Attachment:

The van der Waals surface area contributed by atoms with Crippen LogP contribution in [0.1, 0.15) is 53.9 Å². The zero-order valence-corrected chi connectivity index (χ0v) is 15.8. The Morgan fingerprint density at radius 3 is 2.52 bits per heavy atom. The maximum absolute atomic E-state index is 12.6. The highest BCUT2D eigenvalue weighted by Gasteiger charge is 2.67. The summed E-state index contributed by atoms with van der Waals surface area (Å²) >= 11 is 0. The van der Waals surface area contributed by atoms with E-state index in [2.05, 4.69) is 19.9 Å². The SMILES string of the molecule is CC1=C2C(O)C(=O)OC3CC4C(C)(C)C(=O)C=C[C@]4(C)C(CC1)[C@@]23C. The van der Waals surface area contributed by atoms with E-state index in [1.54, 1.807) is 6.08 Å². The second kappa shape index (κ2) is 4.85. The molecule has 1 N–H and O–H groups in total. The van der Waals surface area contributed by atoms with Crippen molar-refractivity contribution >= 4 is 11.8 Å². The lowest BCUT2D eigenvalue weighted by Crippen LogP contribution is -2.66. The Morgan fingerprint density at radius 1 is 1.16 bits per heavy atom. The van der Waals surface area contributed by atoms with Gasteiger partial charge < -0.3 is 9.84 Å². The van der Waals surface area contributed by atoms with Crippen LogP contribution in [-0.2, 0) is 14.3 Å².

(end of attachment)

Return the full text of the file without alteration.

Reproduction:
The van der Waals surface area contributed by atoms with Crippen LogP contribution in [0.1, 0.15) is 53.9 Å². The zero-order valence-corrected chi connectivity index (χ0v) is 15.8. The Morgan fingerprint density at radius 3 is 2.52 bits per heavy atom. The maximum absolute atomic E-state index is 12.6. The highest BCUT2D eigenvalue weighted by Gasteiger charge is 2.67. The summed E-state index contributed by atoms with van der Waals surface area (Å²) >= 11 is 0. The van der Waals surface area contributed by atoms with E-state index in [2.05, 4.69) is 19.9 Å². The SMILES string of the molecule is CC1=C2C(O)C(=O)OC3CC4C(C)(C)C(=O)C=C[C@]4(C)C(CC1)[C@@]23C. The van der Waals surface area contributed by atoms with E-state index in [1.54, 1.807) is 6.08 Å². The second kappa shape index (κ2) is 4.85. The molecule has 1 N–H and O–H groups in total. The van der Waals surface area contributed by atoms with Crippen molar-refractivity contribution >= 4 is 11.8 Å². The lowest BCUT2D eigenvalue weighted by Crippen LogP contribution is -2.66. The Morgan fingerprint density at radius 1 is 1.16 bits per heavy atom. The van der Waals surface area contributed by atoms with Gasteiger partial charge < -0.3 is 9.84 Å². The van der Waals surface area contributed by atoms with Crippen LogP contribution in [-0.2, 0) is 14.3 Å².